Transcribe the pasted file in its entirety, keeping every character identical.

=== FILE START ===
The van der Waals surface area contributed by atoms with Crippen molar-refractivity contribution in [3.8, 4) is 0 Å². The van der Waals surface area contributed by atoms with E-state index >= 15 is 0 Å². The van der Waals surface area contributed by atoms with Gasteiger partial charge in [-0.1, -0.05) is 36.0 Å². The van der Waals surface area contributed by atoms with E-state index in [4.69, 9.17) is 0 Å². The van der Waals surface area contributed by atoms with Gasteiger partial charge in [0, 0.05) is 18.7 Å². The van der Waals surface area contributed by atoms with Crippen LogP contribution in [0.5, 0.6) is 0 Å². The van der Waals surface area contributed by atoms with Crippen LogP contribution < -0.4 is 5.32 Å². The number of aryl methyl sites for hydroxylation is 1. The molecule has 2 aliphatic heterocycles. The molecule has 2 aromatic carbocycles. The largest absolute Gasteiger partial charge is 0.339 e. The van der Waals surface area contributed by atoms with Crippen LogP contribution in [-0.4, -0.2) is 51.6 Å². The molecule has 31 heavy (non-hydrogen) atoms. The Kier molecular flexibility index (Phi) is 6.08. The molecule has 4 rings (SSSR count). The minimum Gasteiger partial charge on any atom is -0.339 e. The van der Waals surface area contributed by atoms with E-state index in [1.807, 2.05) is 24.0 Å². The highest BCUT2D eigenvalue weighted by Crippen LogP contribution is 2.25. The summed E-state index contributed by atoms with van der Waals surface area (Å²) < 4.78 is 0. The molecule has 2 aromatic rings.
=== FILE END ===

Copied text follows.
The van der Waals surface area contributed by atoms with Crippen molar-refractivity contribution in [3.8, 4) is 0 Å². The van der Waals surface area contributed by atoms with E-state index >= 15 is 0 Å². The van der Waals surface area contributed by atoms with Gasteiger partial charge in [-0.1, -0.05) is 36.0 Å². The van der Waals surface area contributed by atoms with E-state index in [4.69, 9.17) is 0 Å². The van der Waals surface area contributed by atoms with Gasteiger partial charge in [0, 0.05) is 18.7 Å². The van der Waals surface area contributed by atoms with Crippen LogP contribution in [0.5, 0.6) is 0 Å². The van der Waals surface area contributed by atoms with Crippen LogP contribution < -0.4 is 5.32 Å². The number of aryl methyl sites for hydroxylation is 1. The molecule has 2 aliphatic heterocycles. The molecule has 2 aromatic carbocycles. The largest absolute Gasteiger partial charge is 0.339 e. The van der Waals surface area contributed by atoms with Crippen LogP contribution in [-0.4, -0.2) is 51.6 Å². The molecule has 31 heavy (non-hydrogen) atoms. The Kier molecular flexibility index (Phi) is 6.08. The molecule has 4 rings (SSSR count). The minimum Gasteiger partial charge on any atom is -0.339 e. The van der Waals surface area contributed by atoms with E-state index in [1.807, 2.05) is 24.0 Å². The highest BCUT2D eigenvalue weighted by Crippen LogP contribution is 2.25. The summed E-state index contributed by atoms with van der Waals surface area (Å²) < 4.78 is 0. The molecule has 2 aromatic rings.